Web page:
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US Marine Corps Wildcat Aircraft Aviation Prints by Stan Stokes and Robert Barbour.
PCK2659. US Marine Corps Wildcat Aircraft Aviation Prints by Stan Stokes and Robert Barbour. Items in this pack :
Aviation Print Pack.
Item #1 - Click to view individual item
STK0079C. Tough as Nails by Stan Stokes.
The Grumman F4F Wildcat was the third monoplane to see carrier service with the Navy. It was also the fighter aircraft which would carry the brunt of the fighting in the Pacific until 1943 when the F6F Hellcat would enter service. The Wildcat was flow by both USN and USMC aviators. The Wildcat lacked the range and maneuverability of the Mitsubishi Zeros it often faced, but the Wildcat was more heavily armed and able to take a lot more punishment than the Mitsubishis. Most of the pilots which obtained ace status while flying the F4F obtained most of their victories against Japanese bombers and reconnaissance aircraft. Eight individuals were awarded the Congressional Medal of Honor while displaying valor while in command of an F4F. The pilots of no other aircraft during WW II were as highly decorated. One of the most outstanding of this elite group was USMC Captain Joseph Jacob Foss. Foss, a South Dakota native, had been accepted as a naval aviation cadet following his graduation from the University of South Dakota. Foss had already learned to fly on his own, and had no difficulty earning his wings. Foss flew with VMF-121 in Guadacanal in 1942 and early 1943. He was credited with 26 confirmed aerial victories, making him the first American aviator to reach the victory record of the famed Captain Eddie Rickenbacker, one of Joes boyhood heroes. The ground based fighter pilots in Guadacanal were often referred to as The Cactus Air Force. As the Executive Officer of VMF-121 flying out of Henderson Field, Joes amazing victory tally helped make VMF-121 the highest scoring Marine squadron of the War. The success at Guadacanal was not without a heavy price. More than 20% of VMF-121s pilots did not return from the campaign. The squadrons best combat day in Guadacanal was on October 25, 1942. Eighteen aerial victories were credited to the squadron, with Foss leading the way with five Zeros bagged on two combat missions. Because it was impossible to permanently assign aircraft at Guadacanal, Foss flew several different Wildcats, including those numbered 53, 50, and 84. Nicknamed Swivel-Neck-Joe by some his fellow pilots, Foss learned early that it did not pay to be surprised by the opposition. Foss also leaned that the most effective way to down an opposing aircraft was to get as close to it as possible before utilizing ones limited supply of ammunition. As depicted in Stan Stokes painting entitled Tough As Nails, Joe Foss is tangling with a F1M2 Pete on November 7, 1942. Joes first pass over the much slower float plane proves ineffective, and the Petes gunner actually stars the portside glass of Foss windscreen. Circling around, and approaching from below, the Pete would soon become his eighteenth victory. Returning from this mission Foss would have to ditch his aircraft. He was rescued by missionaries and returned to combat flying the next day. Joes second combat tour in 1943 was cut short due to the ongoing effects of a bout with malaria. Joe served in the Air Force Reserve after the War reaching the rank of Brigadier General. Following a successful career in both politics and professional sports, Foss has remained active and was instrumental in the formation of the American Fighter Aces Association, and has served as President of the NRA.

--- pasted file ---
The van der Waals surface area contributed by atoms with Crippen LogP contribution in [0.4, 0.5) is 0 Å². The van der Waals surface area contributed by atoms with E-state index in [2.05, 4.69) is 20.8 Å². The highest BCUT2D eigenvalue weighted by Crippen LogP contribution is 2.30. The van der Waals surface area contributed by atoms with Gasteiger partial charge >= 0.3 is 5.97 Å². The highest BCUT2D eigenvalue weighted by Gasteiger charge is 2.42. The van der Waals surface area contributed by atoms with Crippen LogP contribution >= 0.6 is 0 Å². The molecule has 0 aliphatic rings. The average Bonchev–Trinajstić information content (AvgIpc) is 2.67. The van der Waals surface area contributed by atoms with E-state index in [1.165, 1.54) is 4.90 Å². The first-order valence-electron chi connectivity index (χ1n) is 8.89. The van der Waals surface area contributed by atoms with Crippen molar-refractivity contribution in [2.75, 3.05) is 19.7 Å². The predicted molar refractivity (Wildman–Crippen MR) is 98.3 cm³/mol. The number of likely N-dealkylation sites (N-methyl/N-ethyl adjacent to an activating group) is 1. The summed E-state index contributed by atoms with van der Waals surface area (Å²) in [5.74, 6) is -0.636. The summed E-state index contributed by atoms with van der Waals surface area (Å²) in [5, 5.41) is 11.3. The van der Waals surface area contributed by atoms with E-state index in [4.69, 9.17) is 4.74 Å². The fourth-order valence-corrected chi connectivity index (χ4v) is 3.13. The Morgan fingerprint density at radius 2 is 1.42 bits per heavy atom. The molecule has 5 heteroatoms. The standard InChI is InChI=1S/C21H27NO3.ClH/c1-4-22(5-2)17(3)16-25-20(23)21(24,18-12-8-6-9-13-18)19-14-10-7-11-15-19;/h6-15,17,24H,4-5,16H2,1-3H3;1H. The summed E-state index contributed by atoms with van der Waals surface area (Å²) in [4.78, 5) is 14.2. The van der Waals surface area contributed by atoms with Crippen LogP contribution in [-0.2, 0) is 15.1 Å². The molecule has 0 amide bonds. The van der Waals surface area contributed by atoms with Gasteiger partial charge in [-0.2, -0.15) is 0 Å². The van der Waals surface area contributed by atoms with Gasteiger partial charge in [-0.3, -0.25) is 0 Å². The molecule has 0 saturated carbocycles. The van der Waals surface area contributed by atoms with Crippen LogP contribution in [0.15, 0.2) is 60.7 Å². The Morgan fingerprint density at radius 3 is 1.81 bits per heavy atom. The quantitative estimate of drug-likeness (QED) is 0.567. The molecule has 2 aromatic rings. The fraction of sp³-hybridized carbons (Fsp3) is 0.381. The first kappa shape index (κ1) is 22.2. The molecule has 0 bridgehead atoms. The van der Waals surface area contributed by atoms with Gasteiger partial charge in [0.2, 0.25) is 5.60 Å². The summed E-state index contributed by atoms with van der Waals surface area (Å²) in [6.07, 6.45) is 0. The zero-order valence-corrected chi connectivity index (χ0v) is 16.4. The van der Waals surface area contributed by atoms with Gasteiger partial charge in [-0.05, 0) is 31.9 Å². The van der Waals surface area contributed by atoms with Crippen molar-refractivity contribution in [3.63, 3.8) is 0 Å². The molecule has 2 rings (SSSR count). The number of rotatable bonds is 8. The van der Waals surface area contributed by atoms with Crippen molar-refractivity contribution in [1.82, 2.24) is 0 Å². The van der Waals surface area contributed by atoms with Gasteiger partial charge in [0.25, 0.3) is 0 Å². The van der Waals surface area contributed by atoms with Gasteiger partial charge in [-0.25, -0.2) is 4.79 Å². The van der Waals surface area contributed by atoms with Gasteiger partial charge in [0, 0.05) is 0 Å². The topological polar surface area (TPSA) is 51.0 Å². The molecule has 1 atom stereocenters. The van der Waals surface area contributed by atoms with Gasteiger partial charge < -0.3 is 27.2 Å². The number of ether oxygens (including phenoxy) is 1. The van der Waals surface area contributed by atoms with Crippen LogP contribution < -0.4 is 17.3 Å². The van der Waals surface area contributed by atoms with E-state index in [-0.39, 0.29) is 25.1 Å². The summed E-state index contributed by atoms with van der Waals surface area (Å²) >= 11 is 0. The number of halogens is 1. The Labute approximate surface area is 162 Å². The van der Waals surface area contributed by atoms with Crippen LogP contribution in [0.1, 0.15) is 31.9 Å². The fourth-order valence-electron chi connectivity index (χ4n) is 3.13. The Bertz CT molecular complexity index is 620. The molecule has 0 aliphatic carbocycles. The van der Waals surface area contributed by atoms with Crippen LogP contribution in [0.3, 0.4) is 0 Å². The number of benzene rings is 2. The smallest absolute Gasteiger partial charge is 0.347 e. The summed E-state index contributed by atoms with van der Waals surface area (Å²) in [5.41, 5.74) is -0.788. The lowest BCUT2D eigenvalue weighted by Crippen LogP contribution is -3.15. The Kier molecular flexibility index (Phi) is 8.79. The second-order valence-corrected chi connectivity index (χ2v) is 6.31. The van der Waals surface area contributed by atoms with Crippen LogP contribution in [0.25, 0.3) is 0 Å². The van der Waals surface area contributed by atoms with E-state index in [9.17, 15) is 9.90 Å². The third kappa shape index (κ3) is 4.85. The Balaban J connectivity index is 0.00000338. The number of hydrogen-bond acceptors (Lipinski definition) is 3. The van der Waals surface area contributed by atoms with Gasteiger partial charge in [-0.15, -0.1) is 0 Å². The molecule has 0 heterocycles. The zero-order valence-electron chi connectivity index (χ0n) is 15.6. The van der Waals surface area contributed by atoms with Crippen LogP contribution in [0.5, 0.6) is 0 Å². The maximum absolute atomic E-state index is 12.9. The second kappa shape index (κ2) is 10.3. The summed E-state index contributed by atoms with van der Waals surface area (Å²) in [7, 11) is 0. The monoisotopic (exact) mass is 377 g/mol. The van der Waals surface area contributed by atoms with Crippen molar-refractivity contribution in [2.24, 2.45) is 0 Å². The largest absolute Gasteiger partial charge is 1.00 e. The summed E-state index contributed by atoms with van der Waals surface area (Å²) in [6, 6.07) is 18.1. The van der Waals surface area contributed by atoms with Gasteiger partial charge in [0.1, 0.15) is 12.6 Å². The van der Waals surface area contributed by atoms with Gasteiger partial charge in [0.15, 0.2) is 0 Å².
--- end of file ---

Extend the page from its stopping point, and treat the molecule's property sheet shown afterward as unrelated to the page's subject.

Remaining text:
Signed by USN Ace Capt Joseph J Foss (deceased).
Prints from the 225 prints from the signed limited edition of 4750 prints, with signature of Stan Stokes and pilot.
Image size 16 inches x 11.5 inches (41cm x 30cm)
Item #2 - Click to view individual item
DHM760. The Element of Surprise by Robert Barbour.
On 20th October 1943, Wildcat and Avenger aircraft from the Carrier US Core, on patrol north of the Azores, surprised U378, a type VIIC U-boat which had been active in that area. The element of surprise was so complete that the submarines guns remained unmanned throughout the action.
Signed limited edition of 1250 prints.
Image size 17 inches x 12 inches (43cm x 31cm)
Website Price: £ 175.00
To purchase these prints individually at their normal retail price would cost £235.00 . By buying them together in this special pack, you save £60
All prices are displayed in British Pounds Sterling